While BYU quarterback Taysom Hill is clearly talented, he’s no Vince Young. Yet, Hill’s 259 rushing yards left him just eight yards shy of Young’s FBS record of 267 yards, accomplished in 2005. The unofficial stat was 24 missed tackles by the Longhorn defense. And it’s not as if Hill’s arm opened things up for the run game. Hill’s 34.6 completion percentage (9 for 26) was unimpressive, resulting in only 129 yards through the air. That’s right, the quarterback logged twice as many yards on the ground as he did through the air.

Hill wasn’t the only Cougar to prey on the Longhorn run defense. BYU running back Jamaal Williams played his part, too, gashing Texas for 183 yards on 30 carries. While his 6.1 yards-per-carry average pales in comparison to Hill’s 15.2-yard average, both are well above the FBS average.

BYU’s run game was stellar from start to finish, but the first half was particularly notable. By halftime, Texas had already surrendered 349 rushing yards, the most ever in a single half during the Mack Brown era. The Longhorns also scored three of their four touchdowns in the first 30 minutes.

Unfortunately for Brown, the Cougars didn’t let up. By the time the third quarter was over, BYU had already broken the record for most rush yards against a Texas defense, formerly held by Rice which torched Texas for 452 rushing yards back in 1997. When it was all said and done, the Cougars shattered the record, posting a total of 550 yards on 72 carries for a team average of 7.6 yards per carry. That was more than double the
Longhorns YPC mark of 3.4 in the game. 

Texas didn’t just lose its first non-conference road game since 2000 — it got stomped. With the talent, facilities and payroll dedicated to this program, Brown and Diaz have no excuse for this kind of performance. Greg Robinson is here to save the day, but for this defense, it may be too late.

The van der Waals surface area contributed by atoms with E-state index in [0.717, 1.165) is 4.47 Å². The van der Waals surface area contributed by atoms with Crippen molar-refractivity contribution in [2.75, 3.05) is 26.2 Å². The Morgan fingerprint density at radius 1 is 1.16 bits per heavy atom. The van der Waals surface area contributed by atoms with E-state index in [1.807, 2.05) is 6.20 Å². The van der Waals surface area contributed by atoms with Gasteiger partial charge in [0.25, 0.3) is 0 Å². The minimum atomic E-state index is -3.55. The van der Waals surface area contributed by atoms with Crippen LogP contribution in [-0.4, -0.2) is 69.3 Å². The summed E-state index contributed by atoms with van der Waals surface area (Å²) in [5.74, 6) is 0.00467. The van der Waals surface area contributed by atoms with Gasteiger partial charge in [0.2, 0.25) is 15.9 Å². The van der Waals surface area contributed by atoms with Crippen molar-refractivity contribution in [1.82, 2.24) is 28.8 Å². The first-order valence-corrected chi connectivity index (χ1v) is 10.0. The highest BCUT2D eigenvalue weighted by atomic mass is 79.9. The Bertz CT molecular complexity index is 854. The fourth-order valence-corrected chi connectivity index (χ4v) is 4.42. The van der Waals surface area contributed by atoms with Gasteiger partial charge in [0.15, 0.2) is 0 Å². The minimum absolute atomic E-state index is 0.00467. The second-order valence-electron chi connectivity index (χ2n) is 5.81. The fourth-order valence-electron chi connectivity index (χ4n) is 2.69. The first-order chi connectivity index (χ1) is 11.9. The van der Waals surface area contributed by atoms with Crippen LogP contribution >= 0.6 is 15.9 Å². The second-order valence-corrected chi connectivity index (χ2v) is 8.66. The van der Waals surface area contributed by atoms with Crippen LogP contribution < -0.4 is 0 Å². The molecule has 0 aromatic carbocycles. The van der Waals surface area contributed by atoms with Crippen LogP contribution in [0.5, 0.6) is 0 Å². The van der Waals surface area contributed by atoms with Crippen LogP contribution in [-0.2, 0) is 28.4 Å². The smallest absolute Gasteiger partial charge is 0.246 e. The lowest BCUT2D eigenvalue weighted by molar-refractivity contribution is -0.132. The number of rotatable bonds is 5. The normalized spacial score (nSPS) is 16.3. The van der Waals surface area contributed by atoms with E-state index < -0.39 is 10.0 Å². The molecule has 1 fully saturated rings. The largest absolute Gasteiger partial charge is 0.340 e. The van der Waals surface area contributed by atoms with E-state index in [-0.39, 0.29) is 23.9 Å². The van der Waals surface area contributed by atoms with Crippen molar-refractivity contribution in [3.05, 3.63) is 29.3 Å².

Photo Credit: Joe Capraro | Daily Texan Staff

Two days after one of the worst defensive performances in program history, and one day after dismissing his defensive coordinator, Mack Brown isn’t feeling any pressure.

He’s disappointed, sure, maybe even a little angry. But pressure, at a school where the fans, media and alumni have steadily called for his job? Not even a little. Actually, he didn’t even talk around the answer. Brown brushed off the question with an authoritative “no.”

Brown sat in front of the media Monday morning and addressed one of the most turbulent weeks in Texas history, concluding with the dismissal of defensive coordinator Manny Diaz. It’s the first time in Brown’s 16-year tenure that he has demoted or fired a coach in-season.

That fact alone is a beacon of desperation, no matter what the 62-year-old coach with a pedestrian 23-17 record for the last four years says.

Texas’ head coach smiled, calmly answered questions and even cracked a joke about the team’s offensive philosophy. But the underlying message from Brown, the players and even the Longhorn staff is clear: It’s a tense time in Austin.

Seniors Adrian Phillips and Carrington Byndom spoke with defeated looks in reference to Diaz getting demoted, and offensive coordinator Major Applewhite’s tone when addressing questions was so soft it was nearly inaudible.

Brown’s demeanor was different, though. He managed to be terse, yet approachable, almost as if he felt the team’s struggles don’t merit the attention garnered. Perhaps it’s just a matter of Brown staying calm in the face of controversy — it’s what a good coach should do after all — but the nonchalance shown wasn’t appropriate for a coach whose job is rumored to be on the line.

But no matter his attitude toward the situation, Brown should still be wary about his job status. He’s the second-highest paid coach in the FBS, the highest-paid state-compensated employee and he leads a starting lineup that includes more four and five-star recruits than the majority of FBS programs. Still, he’s led Texas to only four BCS appearances in 13 seasons, while his biggest rival, Oklahoma head coach Bob Stoops, has appeared in eight in that same span.